‘Though He looked apparently unconscious, whenever He was offered drinks, He would wake up and take a few sips and wipe His mouth himself with His handkerchief. To all of us it seemed apparent that a consciousness came from outside when He was almost normal, and then withdrew when the body quivered and sank down in distress. He was no longer there!
‘By 5 O’clock again He showed signs of improvement. He was quite responsive. We helped Him out of His bed. After which He walked to the armchair to rest. For the moment He seemed a different personality. He sat there with His eyes closed—calm and composed with a radiating consciousness. We remarked on the majestic beauty of His form as He sat there; such calm and beatitude brought to my mind the Vedic Rishis. But this did not last long. After three quarters of an hour He became restless and wanted to be back in bed. Respiratory distress appeared with redoubled momentum. From midday onwards the urine output which had been good all these days definitely diminished and the distress was very prominent. Though He seemed to be unconscious He was not, which was evident by the fact that He drew Champaklal several times to His breast and kissed him lovingly and this Divine compassionate embrace was extended to Nirod and myself. It may be mentioned that this emotional behaviour was evident here for the first time; but He had taken nothing to drink the whole day.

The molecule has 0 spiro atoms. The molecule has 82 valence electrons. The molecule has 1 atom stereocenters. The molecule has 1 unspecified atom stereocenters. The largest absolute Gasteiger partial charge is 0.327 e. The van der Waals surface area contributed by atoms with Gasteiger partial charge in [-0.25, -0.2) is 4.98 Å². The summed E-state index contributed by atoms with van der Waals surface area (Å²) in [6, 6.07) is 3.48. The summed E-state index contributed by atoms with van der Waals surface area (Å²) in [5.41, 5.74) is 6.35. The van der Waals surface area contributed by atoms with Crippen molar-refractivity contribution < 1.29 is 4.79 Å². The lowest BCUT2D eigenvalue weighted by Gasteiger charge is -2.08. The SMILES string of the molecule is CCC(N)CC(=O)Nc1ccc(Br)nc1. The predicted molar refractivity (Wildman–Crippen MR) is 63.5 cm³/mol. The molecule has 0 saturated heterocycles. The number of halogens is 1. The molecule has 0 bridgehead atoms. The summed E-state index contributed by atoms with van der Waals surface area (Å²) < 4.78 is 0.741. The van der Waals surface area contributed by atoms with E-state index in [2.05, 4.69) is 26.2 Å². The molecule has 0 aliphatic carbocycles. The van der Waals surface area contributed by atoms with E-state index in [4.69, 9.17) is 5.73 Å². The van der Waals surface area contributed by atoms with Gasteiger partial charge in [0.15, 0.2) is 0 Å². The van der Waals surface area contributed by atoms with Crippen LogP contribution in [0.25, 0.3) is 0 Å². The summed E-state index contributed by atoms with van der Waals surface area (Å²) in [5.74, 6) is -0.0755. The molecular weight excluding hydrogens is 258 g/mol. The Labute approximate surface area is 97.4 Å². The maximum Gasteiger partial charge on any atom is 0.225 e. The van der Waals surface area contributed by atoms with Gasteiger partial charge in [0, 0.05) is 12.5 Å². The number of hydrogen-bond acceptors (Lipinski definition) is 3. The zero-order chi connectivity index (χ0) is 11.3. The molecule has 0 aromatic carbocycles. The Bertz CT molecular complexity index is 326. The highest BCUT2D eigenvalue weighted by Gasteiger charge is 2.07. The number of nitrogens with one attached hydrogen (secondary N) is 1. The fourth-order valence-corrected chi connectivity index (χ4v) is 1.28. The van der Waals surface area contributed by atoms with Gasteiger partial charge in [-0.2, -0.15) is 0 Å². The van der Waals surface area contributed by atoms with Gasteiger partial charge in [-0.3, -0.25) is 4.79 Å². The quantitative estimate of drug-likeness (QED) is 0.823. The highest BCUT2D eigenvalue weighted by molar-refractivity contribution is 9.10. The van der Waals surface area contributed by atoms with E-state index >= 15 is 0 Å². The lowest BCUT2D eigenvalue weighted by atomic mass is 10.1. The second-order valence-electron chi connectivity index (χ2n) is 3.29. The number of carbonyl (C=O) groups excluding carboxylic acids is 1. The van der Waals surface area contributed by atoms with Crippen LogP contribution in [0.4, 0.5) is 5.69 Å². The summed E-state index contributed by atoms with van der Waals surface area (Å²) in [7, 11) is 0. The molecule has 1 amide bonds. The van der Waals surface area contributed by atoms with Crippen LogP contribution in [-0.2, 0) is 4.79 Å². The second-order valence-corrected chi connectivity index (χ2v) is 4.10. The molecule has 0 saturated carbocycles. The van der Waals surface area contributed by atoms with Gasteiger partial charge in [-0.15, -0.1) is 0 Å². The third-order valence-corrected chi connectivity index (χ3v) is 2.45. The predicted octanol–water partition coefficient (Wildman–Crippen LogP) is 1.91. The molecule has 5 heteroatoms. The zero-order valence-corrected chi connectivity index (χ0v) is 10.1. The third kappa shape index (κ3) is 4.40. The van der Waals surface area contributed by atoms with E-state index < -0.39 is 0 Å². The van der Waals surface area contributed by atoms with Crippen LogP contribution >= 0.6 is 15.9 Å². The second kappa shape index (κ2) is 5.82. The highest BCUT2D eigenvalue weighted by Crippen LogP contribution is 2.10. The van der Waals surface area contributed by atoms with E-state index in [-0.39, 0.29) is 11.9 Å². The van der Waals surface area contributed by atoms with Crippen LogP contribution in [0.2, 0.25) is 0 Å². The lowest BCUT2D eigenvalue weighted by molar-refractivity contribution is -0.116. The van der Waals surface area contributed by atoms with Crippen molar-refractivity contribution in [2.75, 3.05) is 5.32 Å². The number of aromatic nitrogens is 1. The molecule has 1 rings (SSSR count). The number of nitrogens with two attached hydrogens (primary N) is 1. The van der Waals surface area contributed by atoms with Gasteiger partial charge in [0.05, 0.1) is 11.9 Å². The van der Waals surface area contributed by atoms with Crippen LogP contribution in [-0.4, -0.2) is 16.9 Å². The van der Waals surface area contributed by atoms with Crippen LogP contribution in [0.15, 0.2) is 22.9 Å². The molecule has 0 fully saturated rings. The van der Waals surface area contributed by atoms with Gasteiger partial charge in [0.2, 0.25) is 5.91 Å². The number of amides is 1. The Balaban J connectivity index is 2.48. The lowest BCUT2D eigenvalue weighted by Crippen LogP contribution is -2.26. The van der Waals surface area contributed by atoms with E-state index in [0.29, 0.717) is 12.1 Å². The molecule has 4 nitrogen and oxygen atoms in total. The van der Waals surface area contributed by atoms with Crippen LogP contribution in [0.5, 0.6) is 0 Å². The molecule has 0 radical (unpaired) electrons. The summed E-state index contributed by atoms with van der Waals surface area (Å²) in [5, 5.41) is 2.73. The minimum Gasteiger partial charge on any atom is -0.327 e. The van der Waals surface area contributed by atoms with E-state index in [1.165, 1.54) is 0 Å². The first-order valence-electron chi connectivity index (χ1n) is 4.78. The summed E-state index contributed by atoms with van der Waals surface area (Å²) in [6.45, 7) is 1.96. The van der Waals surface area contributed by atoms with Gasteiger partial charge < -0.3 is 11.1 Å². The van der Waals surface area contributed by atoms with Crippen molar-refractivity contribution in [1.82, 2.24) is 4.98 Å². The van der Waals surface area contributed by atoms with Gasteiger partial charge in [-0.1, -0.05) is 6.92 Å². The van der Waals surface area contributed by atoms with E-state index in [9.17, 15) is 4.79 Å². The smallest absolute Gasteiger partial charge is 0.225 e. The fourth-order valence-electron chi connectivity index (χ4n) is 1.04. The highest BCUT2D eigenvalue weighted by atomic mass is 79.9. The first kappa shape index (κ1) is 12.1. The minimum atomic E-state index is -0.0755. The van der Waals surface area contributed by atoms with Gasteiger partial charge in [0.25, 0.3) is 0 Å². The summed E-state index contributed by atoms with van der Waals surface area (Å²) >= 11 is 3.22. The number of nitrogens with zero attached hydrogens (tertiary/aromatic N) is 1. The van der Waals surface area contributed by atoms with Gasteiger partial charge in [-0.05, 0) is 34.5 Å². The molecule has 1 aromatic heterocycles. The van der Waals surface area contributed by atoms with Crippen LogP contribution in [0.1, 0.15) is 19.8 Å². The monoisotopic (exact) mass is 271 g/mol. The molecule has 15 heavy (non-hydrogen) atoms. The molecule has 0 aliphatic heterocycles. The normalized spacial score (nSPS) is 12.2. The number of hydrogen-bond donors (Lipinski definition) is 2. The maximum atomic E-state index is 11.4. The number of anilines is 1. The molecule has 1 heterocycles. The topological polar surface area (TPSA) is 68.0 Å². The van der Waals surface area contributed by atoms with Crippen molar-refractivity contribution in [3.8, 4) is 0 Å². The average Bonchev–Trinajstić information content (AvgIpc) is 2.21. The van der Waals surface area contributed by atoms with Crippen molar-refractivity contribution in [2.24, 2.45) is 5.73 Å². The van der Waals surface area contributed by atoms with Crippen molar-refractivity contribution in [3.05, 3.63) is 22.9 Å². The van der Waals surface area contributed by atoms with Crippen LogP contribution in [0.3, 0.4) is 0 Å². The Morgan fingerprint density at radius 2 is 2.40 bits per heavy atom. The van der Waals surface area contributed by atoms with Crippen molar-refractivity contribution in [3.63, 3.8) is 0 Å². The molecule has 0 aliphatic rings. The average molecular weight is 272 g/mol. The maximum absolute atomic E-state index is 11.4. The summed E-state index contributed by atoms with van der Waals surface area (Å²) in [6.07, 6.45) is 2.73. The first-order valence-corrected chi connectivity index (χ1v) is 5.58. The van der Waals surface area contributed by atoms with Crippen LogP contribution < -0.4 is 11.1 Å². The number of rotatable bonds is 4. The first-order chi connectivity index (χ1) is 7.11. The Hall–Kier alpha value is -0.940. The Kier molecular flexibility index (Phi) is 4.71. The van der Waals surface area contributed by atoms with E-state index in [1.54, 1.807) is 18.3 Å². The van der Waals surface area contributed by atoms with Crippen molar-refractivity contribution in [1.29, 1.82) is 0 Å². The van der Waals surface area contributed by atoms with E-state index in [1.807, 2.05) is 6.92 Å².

‘The Mother came back after Her usual attendance at the playground. She laid her garland at the foot of the bed, a thing which She does daily, and stood watching Sri Aurobindo. She looked so grave and quiet that it almost distressed me. I went to the ante-room to wait for Her. She entered and I gave Her the report and told Her that Glucose had been given by Satya and we wanted to arrange for intravenous infusions etc. She said quietly and firmly, “I told you this is not necessary, He has no interest in Himself, He is withdrawing.”